by The Searcher 16 Replies latest watchtower beliefs

  • The Searcher
    The Searcher

    Any fellow active Witnesses lurking? - Meditate on these publications, and then draw your own conclusions.

    Which page should we rip out - the All Scripture Inspired page, or the Insight Book page?

    One is clearly a lie! Come to think of it, we'd better include Luke 1:3 in every Bible, 'cos it might be wrong too!

    I've got a sneaky suspicion that the Insight Book might be wrong, but hey, that's just me having a stab in the dark!

    sip.187par.1BibleBookNumber42—Luke THE Gospel of Luke was written by a man with a keen mind and a kind heart, and this fine blend of qualities, with the guidance of God’s spirit, has resulted in an account that is both accurate and full of warmth and feeling. In the opening verses, he says, "I resolved also, because I have traced all things from the start with accuracy, to write them in logical order to you." His detailed, meticulous presentation fully bears out this claim.—Luke 1:3.

    We can be truly grateful to Jehovah for inspiring Luke, "the beloved physician," to write this accurate, upbuilding, and encouraging account, pointing as it does to salvation through the Kingdom by Jesus Christ, "the saving means of God."

    it-2 p. 130 Judas

    A comparison of Matthew 26:20-29 with John 13:21-30 indicates that he departed before Jesus instituted the celebration of the Lord’s Evening Meal. Luke’s presentation of this incident evidently is not in strict chronological order.......

  • pixel

    Excellent point.

  • 00DAD

    Ok, so if you begin with the premise that the Bible is really God's word, then you are forced to go through elaborate mental gymnastics to try to explain what any reasonable person can clearly see are blatant inconsistencies and contradictions.

    It just is.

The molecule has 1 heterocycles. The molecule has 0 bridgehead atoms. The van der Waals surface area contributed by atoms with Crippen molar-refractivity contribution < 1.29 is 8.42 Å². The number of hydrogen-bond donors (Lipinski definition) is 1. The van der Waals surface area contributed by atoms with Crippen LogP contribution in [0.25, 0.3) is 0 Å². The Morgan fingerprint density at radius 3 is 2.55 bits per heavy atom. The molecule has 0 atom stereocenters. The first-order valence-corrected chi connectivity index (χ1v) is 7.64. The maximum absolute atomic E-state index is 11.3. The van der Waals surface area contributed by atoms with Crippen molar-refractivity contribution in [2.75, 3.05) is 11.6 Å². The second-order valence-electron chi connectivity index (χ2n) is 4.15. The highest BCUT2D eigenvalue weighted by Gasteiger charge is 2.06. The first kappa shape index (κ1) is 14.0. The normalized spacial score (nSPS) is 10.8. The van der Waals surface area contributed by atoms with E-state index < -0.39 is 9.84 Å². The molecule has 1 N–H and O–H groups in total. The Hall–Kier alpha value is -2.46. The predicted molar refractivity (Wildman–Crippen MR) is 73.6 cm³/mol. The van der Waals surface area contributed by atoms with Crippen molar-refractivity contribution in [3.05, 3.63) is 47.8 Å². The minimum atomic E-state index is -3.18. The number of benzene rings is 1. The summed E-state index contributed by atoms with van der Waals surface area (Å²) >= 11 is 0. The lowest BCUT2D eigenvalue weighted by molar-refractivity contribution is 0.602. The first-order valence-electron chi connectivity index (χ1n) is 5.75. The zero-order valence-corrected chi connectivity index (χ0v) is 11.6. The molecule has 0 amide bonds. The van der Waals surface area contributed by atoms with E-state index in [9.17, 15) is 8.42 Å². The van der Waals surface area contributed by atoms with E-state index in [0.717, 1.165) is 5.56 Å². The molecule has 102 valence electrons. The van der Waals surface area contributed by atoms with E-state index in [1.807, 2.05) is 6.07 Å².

• Billy the Ex-Bethelite
    Billy the Ex-Bethelite

    And there's also the fact that Luke makes no mention of the resurrection of Lazarus and many other accounts only recorded by John in his account written decades later. So the claim that Luke was detailed, accurate, and inspired, has to be questioned. Or else John was making up a bunch of stuff that the other gospel writers had never heard of... like the resurrection of Lazarus.

  • leaving_quietly

    This one's a sticky one for me, too. The jury's still out. However, as has been mentioned on this board before: chronological order is not the same as logical order (Luke 1:3 says "logical order"). WT might be right. Scholars don't agree on this one, either. 00DAD said it best: mental gymnastics.

  • Pterist

    You are correct, Luke is definitely NOT in chronological order. However, he did have a theology order. Check out this understanding from open Yale university -

    Sorry but my iPad does not allow me to create a hyperlink, so copy and paste if interested.


  • Aussie Oz
    Aussie Oz

    I note the watchtower society's favorite word at play...

    evidently. meaning, it is evident that we have a problem here but choose to ignore the facts and substitute our own reality.


  • Pterist

    Here is Part of the course on Luke and Acts as mentioned above from Yale. The above link has a video of the lecture, worth while watching...

    Anyways here you go:

    Notice: is Luke concerned about when the event in Nazareth actually historically happened? No, he's even--you can tell he's even getting it out of his source from one spot and consciously transferring it to another spot, which tells us one thing, is that to him it's not that important chronologically when this story actually happened. What's important to him is using the story to emphasize the theological message that he wants to emphasize. Now let's look at another place where Luke does this. You have to turn to Acts for this though, look at Acts 11. Any questions about that before I go on? No questions? I love good docile students, always happy with everything I say.